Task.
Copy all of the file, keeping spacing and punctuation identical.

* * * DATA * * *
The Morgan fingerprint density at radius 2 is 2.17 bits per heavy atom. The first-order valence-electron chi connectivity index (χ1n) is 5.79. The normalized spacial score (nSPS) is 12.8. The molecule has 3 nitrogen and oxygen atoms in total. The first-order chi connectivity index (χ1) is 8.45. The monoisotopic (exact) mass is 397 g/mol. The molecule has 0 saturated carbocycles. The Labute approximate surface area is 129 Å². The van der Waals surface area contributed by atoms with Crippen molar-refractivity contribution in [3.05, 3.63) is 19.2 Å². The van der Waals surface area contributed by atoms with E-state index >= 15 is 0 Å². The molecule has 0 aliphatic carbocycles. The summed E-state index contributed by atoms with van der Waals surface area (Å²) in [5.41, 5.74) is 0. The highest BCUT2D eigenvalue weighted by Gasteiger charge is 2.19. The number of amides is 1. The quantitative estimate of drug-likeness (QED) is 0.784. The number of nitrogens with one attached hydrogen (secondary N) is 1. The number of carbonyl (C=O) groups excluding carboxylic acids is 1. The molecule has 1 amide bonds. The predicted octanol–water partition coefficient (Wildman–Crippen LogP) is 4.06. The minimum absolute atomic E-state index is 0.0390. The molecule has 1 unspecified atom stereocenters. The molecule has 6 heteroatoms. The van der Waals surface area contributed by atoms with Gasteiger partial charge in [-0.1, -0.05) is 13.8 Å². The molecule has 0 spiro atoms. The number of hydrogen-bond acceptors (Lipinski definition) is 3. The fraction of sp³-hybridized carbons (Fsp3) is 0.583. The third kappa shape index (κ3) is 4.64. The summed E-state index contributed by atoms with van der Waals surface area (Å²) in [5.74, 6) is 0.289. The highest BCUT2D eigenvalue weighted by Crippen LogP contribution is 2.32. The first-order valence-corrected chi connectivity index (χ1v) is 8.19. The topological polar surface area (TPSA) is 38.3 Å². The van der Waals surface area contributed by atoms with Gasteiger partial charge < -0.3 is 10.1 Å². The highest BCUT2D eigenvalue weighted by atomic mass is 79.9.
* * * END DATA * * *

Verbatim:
The Morgan fingerprint density at radius 2 is 2.17 bits per heavy atom. The first-order valence-electron chi connectivity index (χ1n) is 5.79. The normalized spacial score (nSPS) is 12.8. The molecule has 3 nitrogen and oxygen atoms in total. The first-order chi connectivity index (χ1) is 8.45. The monoisotopic (exact) mass is 397 g/mol. The molecule has 0 saturated carbocycles. The Labute approximate surface area is 129 Å². The van der Waals surface area contributed by atoms with Crippen molar-refractivity contribution in [3.05, 3.63) is 19.2 Å². The van der Waals surface area contributed by atoms with E-state index >= 15 is 0 Å². The molecule has 0 aliphatic carbocycles. The summed E-state index contributed by atoms with van der Waals surface area (Å²) in [5.41, 5.74) is 0. The highest BCUT2D eigenvalue weighted by Gasteiger charge is 2.19. The number of amides is 1. The quantitative estimate of drug-likeness (QED) is 0.784. The number of nitrogens with one attached hydrogen (secondary N) is 1. The number of carbonyl (C=O) groups excluding carboxylic acids is 1. The molecule has 1 amide bonds. The predicted octanol–water partition coefficient (Wildman–Crippen LogP) is 4.06. The minimum absolute atomic E-state index is 0.0390. The molecule has 1 unspecified atom stereocenters. The molecule has 6 heteroatoms. The van der Waals surface area contributed by atoms with Gasteiger partial charge in [-0.1, -0.05) is 13.8 Å². The molecule has 0 spiro atoms. The number of hydrogen-bond acceptors (Lipinski definition) is 3. The fraction of sp³-hybridized carbons (Fsp3) is 0.583. The third kappa shape index (κ3) is 4.64. The summed E-state index contributed by atoms with van der Waals surface area (Å²) in [5.74, 6) is 0.289. The highest BCUT2D eigenvalue weighted by Crippen LogP contribution is 2.32. The first-order valence-corrected chi connectivity index (χ1v) is 8.19. The topological polar surface area (TPSA) is 38.3 Å². The van der Waals surface area contributed by atoms with Gasteiger partial charge < -0.3 is 10.1 Å². The highest BCUT2D eigenvalue weighted by atomic mass is 79.9.